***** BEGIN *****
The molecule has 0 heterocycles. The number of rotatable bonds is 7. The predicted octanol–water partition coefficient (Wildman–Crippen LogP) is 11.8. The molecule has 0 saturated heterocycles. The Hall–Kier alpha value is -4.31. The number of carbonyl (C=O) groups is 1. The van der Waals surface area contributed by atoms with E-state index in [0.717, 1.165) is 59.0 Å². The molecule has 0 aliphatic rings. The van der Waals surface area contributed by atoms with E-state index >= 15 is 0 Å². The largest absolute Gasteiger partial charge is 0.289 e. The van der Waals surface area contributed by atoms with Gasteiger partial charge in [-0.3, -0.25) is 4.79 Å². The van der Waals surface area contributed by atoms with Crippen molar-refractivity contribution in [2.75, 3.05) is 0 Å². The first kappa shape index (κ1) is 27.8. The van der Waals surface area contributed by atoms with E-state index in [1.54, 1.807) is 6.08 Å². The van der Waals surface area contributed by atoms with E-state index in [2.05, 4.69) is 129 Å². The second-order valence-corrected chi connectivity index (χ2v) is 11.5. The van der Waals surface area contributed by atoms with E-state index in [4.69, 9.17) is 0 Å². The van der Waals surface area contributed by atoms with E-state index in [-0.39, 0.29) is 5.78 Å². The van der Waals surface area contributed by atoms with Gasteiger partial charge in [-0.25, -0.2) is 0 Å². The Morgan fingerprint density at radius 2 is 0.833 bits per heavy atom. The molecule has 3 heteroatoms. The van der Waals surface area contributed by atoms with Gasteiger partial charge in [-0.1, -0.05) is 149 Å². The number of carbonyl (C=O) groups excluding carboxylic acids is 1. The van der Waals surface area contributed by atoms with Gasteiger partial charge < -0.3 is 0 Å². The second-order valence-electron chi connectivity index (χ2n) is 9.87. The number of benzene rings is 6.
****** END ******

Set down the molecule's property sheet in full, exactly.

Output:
The molecule has 0 heterocycles. The number of rotatable bonds is 7. The predicted octanol–water partition coefficient (Wildman–Crippen LogP) is 11.8. The molecule has 0 saturated heterocycles. The Hall–Kier alpha value is -4.31. The number of carbonyl (C=O) groups is 1. The van der Waals surface area contributed by atoms with E-state index in [0.717, 1.165) is 59.0 Å². The molecule has 0 aliphatic rings. The van der Waals surface area contributed by atoms with E-state index >= 15 is 0 Å². The largest absolute Gasteiger partial charge is 0.289 e. The van der Waals surface area contributed by atoms with Gasteiger partial charge in [-0.3, -0.25) is 4.79 Å². The van der Waals surface area contributed by atoms with Crippen molar-refractivity contribution in [2.75, 3.05) is 0 Å². The first kappa shape index (κ1) is 27.8. The van der Waals surface area contributed by atoms with E-state index in [1.54, 1.807) is 6.08 Å². The van der Waals surface area contributed by atoms with E-state index in [2.05, 4.69) is 129 Å². The second-order valence-corrected chi connectivity index (χ2v) is 11.5. The van der Waals surface area contributed by atoms with E-state index in [4.69, 9.17) is 0 Å². The van der Waals surface area contributed by atoms with E-state index in [-0.39, 0.29) is 5.78 Å². The van der Waals surface area contributed by atoms with Gasteiger partial charge in [-0.25, -0.2) is 0 Å². The Morgan fingerprint density at radius 2 is 0.833 bits per heavy atom. The molecule has 3 heteroatoms. The van der Waals surface area contributed by atoms with Gasteiger partial charge in [-0.1, -0.05) is 149 Å². The number of carbonyl (C=O) groups excluding carboxylic acids is 1. The van der Waals surface area contributed by atoms with Gasteiger partial charge < -0.3 is 0 Å². The second-order valence-electron chi connectivity index (χ2n) is 9.87. The number of benzene rings is 6.